Editor's Note: Stephen Prothero, a Boston University religion scholar and author of "God is Not One: The Eight Rival Religions that Run the World," is a regular CNN Belief Blog contributor.
By Stephen Prothero, Special to CNN
(CNN)–My love/hate relationship with Christopher Hitchens started when I read “God Is Not Great.” Before that, he was a hero of mine. I loved his slashing style, his intelligence, his learning, his self-possession and, above all, his passion. But I hated this book.
So I panned it in the “Washington Post.” “I have never encountered a book whose author is so fundamentally unacquainted with its subject,” I wrote, before taking Hitchens to task for demonstrating one of his own pet themes: “the ability of dogma to put reason to sleep.”
I panned the book because I knew Hitchens could take it, and because he deserved it. But what really motivated me was disappointment. I had disagreed with him before, of course. But in every other case I had the sneaking suspicion he knew more than I did about the subject. And even if he didn’t, I didn’t care, because he was always so much fun to read.
(Did he really call Mother Teresa "a lying, thieving Albanian dwarf"? Yes, in a book called "The Missionary Position: Mother Teresa in Theory and Practice.")
Everyone has a blind spot, however, and for Hitchens it was religion. I remember being confused when I began reading “God Is Not Great,” chiefly because I agreed with virtually everything he was saying. Of course, religious institutions have visited all manner of horrors on humanity. Of course, theological writing is often literally incredible. And yes the whole enterprise can be poisonous.
But what I finally saw was that Hitchens wasn’t really dynamiting, as he believed, the whole world of “religion.” He was just blowing up, over and over again, his little corner of a little vacant lot in his own little neighborhood and imagining he was leveling Mecca and Rome.
The problem with Hitchens’ writing on religion is that he did what many preachers do; he let his emotions get the best of him, and then he started preaching to the choir. In the process, he helped to lead a whole generation of New Atheists down a rabbit hole of their own imagining.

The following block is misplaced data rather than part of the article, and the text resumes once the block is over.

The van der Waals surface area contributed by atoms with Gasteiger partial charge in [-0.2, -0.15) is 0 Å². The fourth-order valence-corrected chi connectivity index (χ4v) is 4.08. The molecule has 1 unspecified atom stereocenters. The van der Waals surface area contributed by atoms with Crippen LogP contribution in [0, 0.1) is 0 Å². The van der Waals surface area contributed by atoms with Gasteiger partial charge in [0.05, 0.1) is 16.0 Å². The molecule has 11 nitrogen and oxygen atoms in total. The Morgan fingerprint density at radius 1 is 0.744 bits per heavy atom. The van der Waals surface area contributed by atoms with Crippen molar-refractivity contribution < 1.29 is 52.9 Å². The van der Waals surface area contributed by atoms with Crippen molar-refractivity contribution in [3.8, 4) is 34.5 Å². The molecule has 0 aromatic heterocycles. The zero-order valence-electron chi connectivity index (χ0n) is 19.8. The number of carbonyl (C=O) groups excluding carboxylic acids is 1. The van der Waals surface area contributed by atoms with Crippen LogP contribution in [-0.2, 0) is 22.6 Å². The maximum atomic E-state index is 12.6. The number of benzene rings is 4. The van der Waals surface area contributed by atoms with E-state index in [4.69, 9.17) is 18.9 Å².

Inside that fantasy world, the atheists are always the smartest boys in the class, and around every corner there is a new religious sin to sneer and chuckle at. In the real world, there are millions of intelligent Christians and Muslims, Hindus and Jews sneering and chuckling at precisely the same stuff. The criticism of religion begins, believe it or not, with embarrassment in the pews.
After my review of "God Is Not Great" appeared, there were various efforts by various people to arrange a debate. I don’t know what I think about God, and I'm not in any hurry to clarify the matter. But I would have welcomed the opportunity to joust with Hitchens on the vices and virtues of religion. Do his critiques apply to Buddhists and Daoists, for example, or to Christians for whom Christianity is something you do on Easter and Christmas, and Hindus for whom Hinduism is something you do when you are getting married or starting a new job?
There was an offer to appear with Hitchens on some show involving Roseanne Barr. I declined. For some reason I didn’t think that talking over her was going to make for good conversation.
Then there was an event involving the two of us set for November 2010 in New York. But Hitchens got sick and had to cancel at the last minute.
It would be fun to rip Hitchens here. It might even qualify as a tribute of sorts, since he had a well deserved reputation for speaking ill of the dead. He called televangelist Jerry Falwell “an ugly little charlatan” just after his passing, adding acidly that “if you give Falwell an enema, you could bury him in a matchbox.” But I do not come to bury Hitchens.
I have been doing some research recently on Thomas Paine, whose “Common Sense” (1776) may well be the most influential piece of writing in U.S. history (second, I say, to "Uncle Tom's Cabin" by Harriet Beecher Stowe). Paine died penniless and disgraced, however, largely because he decided to air his religious heterodoxy in “The Age of Reason" (1794-95).
Paine and Hitchens share much. Each bravely rejected the religious orthodoxies of his time, and did so publicly and without equivocation. Each wrote in a fighter's style intended both to cut and to bleed. So it did not surprise me to come across a 1987 essay in which Hitchens calls Paine “the greatest Englishman and the finest American.”
Hitchens, who was born in England but made America his home, was pretty great Englishman and a pretty fine American himself. He will always be one of my favorite writers, and I am missing him today a lot more than I imagined I would.
But he didn't know the first thing about religion, so whenever he wrote or spoke about it he made himself look stupid. I suppose I should give him credit for that. It's not an easy thing to do.
The opinions expressed in this commentary are solely those of Stephen Prothero.
Read the original article at CNN Belief Blog 2011-12-18 »